Counting Thursday’s game against the Montreal Canadiens, the Colorado Avalanche are set to lap the quarter mark of the 2021-22 season, producing several intriguing storylines in the process. In tandem with my fellow Avalanche writers here at The Hockey Writers, we’ve brainstormed several fictional awards to hand out to this year’s squad. Our haul of hardware includes a team MVP, the biggest disappointment and surprise so far, our favourite moments, and what we’re hoping to see through to the mid-point of the season. I implored my colleagues to offer up a quick blurb, but I go into slightly further detail to explain my choice. Without further ado, let’s dig in!
Avalanche Quarter-Season Team MVP
Craig Jones: Nazem Kadri. His importance in the lineup went up a level when MacKinnon was lost and he’s thrived to say the least, making sure the Avalanche can still boast two main scoring lines even with number 29 missing with injury.
Len Vlahos: Let’s make it unanimous – Nazem Kadri. He’s stepped up in a way I honestly didn’t think possible. It’ll be interesting to see how long he can sustain this level of play, and it should be fun to watch him return to Toronto this week.
Marko Zlomislic: No matter the angle at which you observe the Avalanche this season, Nazem Kadri stands alone as the team’s saving grace. According to NHL Injury Viz, Colorado ranks seventh in Cap Hit of Injured Players (CHIP) which is a cumulative total of the per-game cap hit of missing players. MacKinnon (10 games), Devon Toews (nine), and Valeri Nichushkin are the primary culprits here, but Kadri’s 29 points in 19 games ranks fourth in the NHL and represents the most prolific scoring pace of his career. MacKinnon’s return to the lineup pushes Kadri down into a less prominent role, but the team would be treading water without his contributions thus far. This one’s an easy call.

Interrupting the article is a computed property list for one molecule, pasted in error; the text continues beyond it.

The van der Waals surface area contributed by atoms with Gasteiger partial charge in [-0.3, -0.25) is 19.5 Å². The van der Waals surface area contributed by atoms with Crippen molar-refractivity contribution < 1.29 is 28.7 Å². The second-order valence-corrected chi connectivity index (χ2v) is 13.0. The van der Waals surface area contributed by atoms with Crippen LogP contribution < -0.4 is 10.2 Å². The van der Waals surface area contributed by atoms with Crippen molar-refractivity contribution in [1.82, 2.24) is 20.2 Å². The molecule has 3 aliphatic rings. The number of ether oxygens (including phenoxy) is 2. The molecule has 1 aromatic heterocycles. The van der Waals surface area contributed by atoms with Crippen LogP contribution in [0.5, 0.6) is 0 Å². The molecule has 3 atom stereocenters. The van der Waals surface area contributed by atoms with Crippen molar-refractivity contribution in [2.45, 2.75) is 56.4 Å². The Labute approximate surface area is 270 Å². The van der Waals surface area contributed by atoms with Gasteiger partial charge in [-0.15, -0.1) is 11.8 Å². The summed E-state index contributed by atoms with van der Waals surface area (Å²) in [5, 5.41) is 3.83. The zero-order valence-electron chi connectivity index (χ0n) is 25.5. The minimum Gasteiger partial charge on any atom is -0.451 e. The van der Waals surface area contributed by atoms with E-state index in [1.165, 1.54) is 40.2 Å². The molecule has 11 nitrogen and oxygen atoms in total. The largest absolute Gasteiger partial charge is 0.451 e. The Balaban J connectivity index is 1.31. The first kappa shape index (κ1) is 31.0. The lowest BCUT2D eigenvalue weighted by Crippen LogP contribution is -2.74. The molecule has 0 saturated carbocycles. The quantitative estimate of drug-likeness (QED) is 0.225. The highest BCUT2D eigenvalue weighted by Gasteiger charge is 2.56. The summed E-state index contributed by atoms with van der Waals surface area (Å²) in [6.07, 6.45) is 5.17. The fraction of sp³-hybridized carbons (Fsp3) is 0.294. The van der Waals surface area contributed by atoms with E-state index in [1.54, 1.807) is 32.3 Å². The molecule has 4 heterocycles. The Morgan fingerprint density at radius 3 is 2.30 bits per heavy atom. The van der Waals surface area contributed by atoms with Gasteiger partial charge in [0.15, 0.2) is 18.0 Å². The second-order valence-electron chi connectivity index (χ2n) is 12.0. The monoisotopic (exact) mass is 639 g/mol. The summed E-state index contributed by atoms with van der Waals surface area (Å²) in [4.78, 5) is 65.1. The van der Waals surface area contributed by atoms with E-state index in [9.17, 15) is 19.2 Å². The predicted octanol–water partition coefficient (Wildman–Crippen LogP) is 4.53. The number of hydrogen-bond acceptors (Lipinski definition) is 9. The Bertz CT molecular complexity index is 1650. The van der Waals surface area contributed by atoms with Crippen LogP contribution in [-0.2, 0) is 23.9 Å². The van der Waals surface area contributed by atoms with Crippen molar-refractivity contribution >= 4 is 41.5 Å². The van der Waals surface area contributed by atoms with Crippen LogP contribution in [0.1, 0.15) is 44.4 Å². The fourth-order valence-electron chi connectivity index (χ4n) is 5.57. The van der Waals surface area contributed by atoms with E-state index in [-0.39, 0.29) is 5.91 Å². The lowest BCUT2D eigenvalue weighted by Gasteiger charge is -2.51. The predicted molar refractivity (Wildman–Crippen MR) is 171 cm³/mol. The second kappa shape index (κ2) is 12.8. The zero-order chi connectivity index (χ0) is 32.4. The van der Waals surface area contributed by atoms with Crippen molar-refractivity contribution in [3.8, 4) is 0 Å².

Biggest Avalanche Disappointment of the Season
KC: Samuel Girard. He looked like he took a huge step last season, but he hasn’t been the force that he was for Colorado when Cale Makar and Devon Toews were off the ice last season. All but two of his points came in a three-game flurry, and he hasn’t really shown the jam that he had last season.
CJ: He has not been a huge disappointment, but I was expecting more from Tyson Jost on the scoresheet this season. He’s only posted six points in 18 games so far, which is slightly underwhelming.
LV: Kurtis McDermid. I know he’s a small role player, but I had high hopes that his size and physicality would fill a needed gap in the lineup. In short, they haven’t.
MZ: I’m surprised that none of my colleagues have brought him up, but Darcy Kuemper is undoubtedly the biggest disappointment through the quarter-mark due to the shoes he had to fill (Vezina Trophy nominee Philipp Grubauer), and the cost required to acquire him (Conor Timmins and several draft picks). By MoneyPuck’s estimation, Kuemper ranks 65th out of 79 goalies to have played at least one game in the NHL this season in terms of goals saved above expected, and 52nd when the metric is adjusted to a per-60-minute rate. Of course Grubauer is performing even worse this season (he’s last of the 79 goalies) but being an improvement on the worst-case scenario shouldn’t be a point of honour.
Biggest Avalanche Surprise of the Season
KC: Valeri Nichushkin. He’s only played in nine games, but five goals and eight point in nine games is an almost unheard of rate of production for him. Even while missing half of the team’s games so far, Nichushkin’s on pace for a career year if he keeps going at this pace.
CJ: Jack Johnson. I was expecting him to be terrible after seeing him play for the New York Rangers last season, but he’s become a solid and dependable third-pairing defenseman on a deep blue line unit.
LV: The biggest surprise for me is Bowen Byram. I wasn’t a true believer until this year and he’s forced me to adjust my prior expectations.